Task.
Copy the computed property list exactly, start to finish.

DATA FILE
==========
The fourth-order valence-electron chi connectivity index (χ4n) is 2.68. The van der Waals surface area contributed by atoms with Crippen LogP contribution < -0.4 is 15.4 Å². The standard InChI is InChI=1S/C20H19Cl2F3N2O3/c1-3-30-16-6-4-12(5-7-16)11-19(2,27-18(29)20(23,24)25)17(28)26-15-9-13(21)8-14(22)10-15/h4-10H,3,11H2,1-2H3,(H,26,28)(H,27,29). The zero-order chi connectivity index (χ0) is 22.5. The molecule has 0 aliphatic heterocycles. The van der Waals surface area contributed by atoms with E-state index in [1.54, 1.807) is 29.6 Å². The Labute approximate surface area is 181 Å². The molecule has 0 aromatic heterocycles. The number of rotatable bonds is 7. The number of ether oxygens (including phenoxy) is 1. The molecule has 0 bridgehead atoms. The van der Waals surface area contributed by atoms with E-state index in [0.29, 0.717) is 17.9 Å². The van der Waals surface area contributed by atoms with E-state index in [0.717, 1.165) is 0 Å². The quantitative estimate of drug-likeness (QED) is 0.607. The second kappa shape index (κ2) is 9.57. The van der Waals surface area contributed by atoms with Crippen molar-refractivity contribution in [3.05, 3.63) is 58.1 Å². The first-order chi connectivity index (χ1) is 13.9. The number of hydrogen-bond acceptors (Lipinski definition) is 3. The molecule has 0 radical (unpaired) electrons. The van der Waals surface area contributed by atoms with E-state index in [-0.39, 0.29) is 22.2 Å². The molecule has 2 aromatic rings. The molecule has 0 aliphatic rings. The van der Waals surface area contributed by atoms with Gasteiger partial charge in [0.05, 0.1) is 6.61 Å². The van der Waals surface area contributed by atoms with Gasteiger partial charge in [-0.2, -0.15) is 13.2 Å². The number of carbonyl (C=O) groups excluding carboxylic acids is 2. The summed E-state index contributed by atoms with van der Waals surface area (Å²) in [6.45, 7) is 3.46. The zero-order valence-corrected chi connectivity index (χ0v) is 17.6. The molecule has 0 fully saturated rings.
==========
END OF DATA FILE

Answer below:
The fourth-order valence-electron chi connectivity index (χ4n) is 2.68. The van der Waals surface area contributed by atoms with Crippen LogP contribution < -0.4 is 15.4 Å². The standard InChI is InChI=1S/C20H19Cl2F3N2O3/c1-3-30-16-6-4-12(5-7-16)11-19(2,27-18(29)20(23,24)25)17(28)26-15-9-13(21)8-14(22)10-15/h4-10H,3,11H2,1-2H3,(H,26,28)(H,27,29). The zero-order chi connectivity index (χ0) is 22.5. The molecule has 0 aliphatic heterocycles. The van der Waals surface area contributed by atoms with E-state index in [1.54, 1.807) is 29.6 Å². The Labute approximate surface area is 181 Å². The molecule has 0 aromatic heterocycles. The number of rotatable bonds is 7. The number of ether oxygens (including phenoxy) is 1. The molecule has 0 bridgehead atoms. The van der Waals surface area contributed by atoms with E-state index in [0.29, 0.717) is 17.9 Å². The van der Waals surface area contributed by atoms with E-state index in [0.717, 1.165) is 0 Å². The quantitative estimate of drug-likeness (QED) is 0.607. The second kappa shape index (κ2) is 9.57. The van der Waals surface area contributed by atoms with Crippen molar-refractivity contribution in [3.05, 3.63) is 58.1 Å². The first-order chi connectivity index (χ1) is 13.9. The number of hydrogen-bond acceptors (Lipinski definition) is 3. The molecule has 0 radical (unpaired) electrons. The van der Waals surface area contributed by atoms with E-state index in [-0.39, 0.29) is 22.2 Å². The molecule has 2 aromatic rings. The molecule has 0 aliphatic rings. The van der Waals surface area contributed by atoms with Gasteiger partial charge in [0.05, 0.1) is 6.61 Å². The van der Waals surface area contributed by atoms with Gasteiger partial charge in [-0.2, -0.15) is 13.2 Å². The number of carbonyl (C=O) groups excluding carboxylic acids is 2. The summed E-state index contributed by atoms with van der Waals surface area (Å²) in [6.45, 7) is 3.46. The zero-order valence-corrected chi connectivity index (χ0v) is 17.6. The molecule has 0 fully saturated rings.